Alcohol and other drug treatment and diversion from the Australian criminal justice system: 2012-13

Nationally, there were 24,069 clients who had been diverted into alcohol and other drug treatment, comprising 24% of all clients. Diversion clients were younger and more likely to be male than non-diversion clients, and less likely to be Indigenous. Diversion treatment episodes were about twice as likely to involve cannabis as the principal drug of concern compared with episodes for non-diversion clients. Police diversion episodes had less intensive treatment types compared with court diversion episodes.

Key performance indicators for the National Bowel Cancer Screening Program: technical report

This report provides provide a summary of the development process and the technical specification for the 11 agreed performance indicators that are part of the National Bowel Cancer Screening Program Performance Indicator Set. This report is a reference tool for anyone who wishes to understand, measure and report the progress of bowel cancer screening in Australia.

Housing outcomes for groups vulnerable to homelessness: 1 July 2011 to 31 December 2013

Using data from specialist homelessness agencies, this bulletin examines four cohorts vulnerable to homelessness and the differences in the housing outcomes both across and within the groups. It seeks to better understand why some people in these groups may retain or attain housing while others become or stay homeless. It is expected that well known factors which make people more vulnerable to homelessness will also be key factors in their housing outcomes following support. This bulletin seeks to confirm that this is the case and also provide an indication of the extent of the impact of these factors.

BreastScreen Australia monitoring report 2011-2012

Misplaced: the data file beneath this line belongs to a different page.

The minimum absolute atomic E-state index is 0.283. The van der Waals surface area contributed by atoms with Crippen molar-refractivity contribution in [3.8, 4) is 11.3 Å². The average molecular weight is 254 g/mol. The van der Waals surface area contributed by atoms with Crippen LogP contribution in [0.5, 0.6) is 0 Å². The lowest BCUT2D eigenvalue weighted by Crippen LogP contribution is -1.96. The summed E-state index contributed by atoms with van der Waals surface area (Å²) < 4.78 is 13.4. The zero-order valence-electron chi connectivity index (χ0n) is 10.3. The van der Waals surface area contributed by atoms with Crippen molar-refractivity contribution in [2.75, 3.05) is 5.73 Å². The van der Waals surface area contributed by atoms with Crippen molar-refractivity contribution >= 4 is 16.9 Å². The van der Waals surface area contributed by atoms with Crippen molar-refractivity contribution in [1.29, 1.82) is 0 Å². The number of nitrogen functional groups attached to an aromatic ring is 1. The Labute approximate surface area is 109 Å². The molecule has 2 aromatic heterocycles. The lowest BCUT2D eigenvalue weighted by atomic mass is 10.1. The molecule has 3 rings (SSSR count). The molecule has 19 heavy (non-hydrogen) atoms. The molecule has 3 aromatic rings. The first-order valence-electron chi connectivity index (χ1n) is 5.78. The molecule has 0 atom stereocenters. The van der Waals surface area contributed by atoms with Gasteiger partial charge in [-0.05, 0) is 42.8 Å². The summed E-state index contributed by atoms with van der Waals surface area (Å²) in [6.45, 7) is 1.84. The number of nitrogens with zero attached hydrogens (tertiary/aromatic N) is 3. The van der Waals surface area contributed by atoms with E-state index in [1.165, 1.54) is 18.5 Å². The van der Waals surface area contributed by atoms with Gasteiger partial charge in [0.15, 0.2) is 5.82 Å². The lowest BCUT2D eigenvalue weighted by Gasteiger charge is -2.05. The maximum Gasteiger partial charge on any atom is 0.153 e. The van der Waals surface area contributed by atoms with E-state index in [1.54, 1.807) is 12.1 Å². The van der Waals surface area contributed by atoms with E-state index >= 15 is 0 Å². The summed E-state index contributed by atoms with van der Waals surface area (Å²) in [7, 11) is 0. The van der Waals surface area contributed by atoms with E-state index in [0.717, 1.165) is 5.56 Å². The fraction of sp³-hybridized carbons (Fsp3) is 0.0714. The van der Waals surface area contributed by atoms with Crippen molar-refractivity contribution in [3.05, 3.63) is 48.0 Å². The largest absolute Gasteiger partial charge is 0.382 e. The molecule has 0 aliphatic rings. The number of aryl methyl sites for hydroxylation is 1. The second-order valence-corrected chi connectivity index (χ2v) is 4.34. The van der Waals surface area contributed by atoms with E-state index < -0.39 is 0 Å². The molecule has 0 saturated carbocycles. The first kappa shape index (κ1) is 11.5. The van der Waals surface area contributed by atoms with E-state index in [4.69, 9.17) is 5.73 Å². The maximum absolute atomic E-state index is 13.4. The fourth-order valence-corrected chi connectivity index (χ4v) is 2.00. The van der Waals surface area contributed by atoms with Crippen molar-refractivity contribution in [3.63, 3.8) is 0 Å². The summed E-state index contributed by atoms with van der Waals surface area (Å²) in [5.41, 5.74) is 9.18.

The BreastScreen Australia monitoring report 2011–2012 presents the latest national statistics on this national screening program, which aims to reduce illness and death resulting from breast cancer through organised screening to detect cases of unsuspected breast cancer in women, thus enabling early intervention. Around 55% of women in the target age group of 50–69 took part in the program, with more than 1.7 million women screening in 2011–2012.Breast cancer mortality is at an historic low, at 44 deaths per 100,000 women.

Australian hospital statistics 2012–13: private hospitals

Australian hospital statistics 2012–13: private hospitals is a new report in AIHW’s series of summary reports describing the characteristics and activity of Australia’s hospitals, focused on the role of private hospitals in Australia. In 2012–13, 41% of all separations occurred in private hospitals. From 2003–04 to 2012–13, the total number of private hospital separations increased by 46% from 2.64 million to 3.84 million. During this period, the number of same-day separations in private hospitals increased 60% from 1.65 million to 2.65 million separations and overnight separations increased 21% from 986,000 to 1.20 million.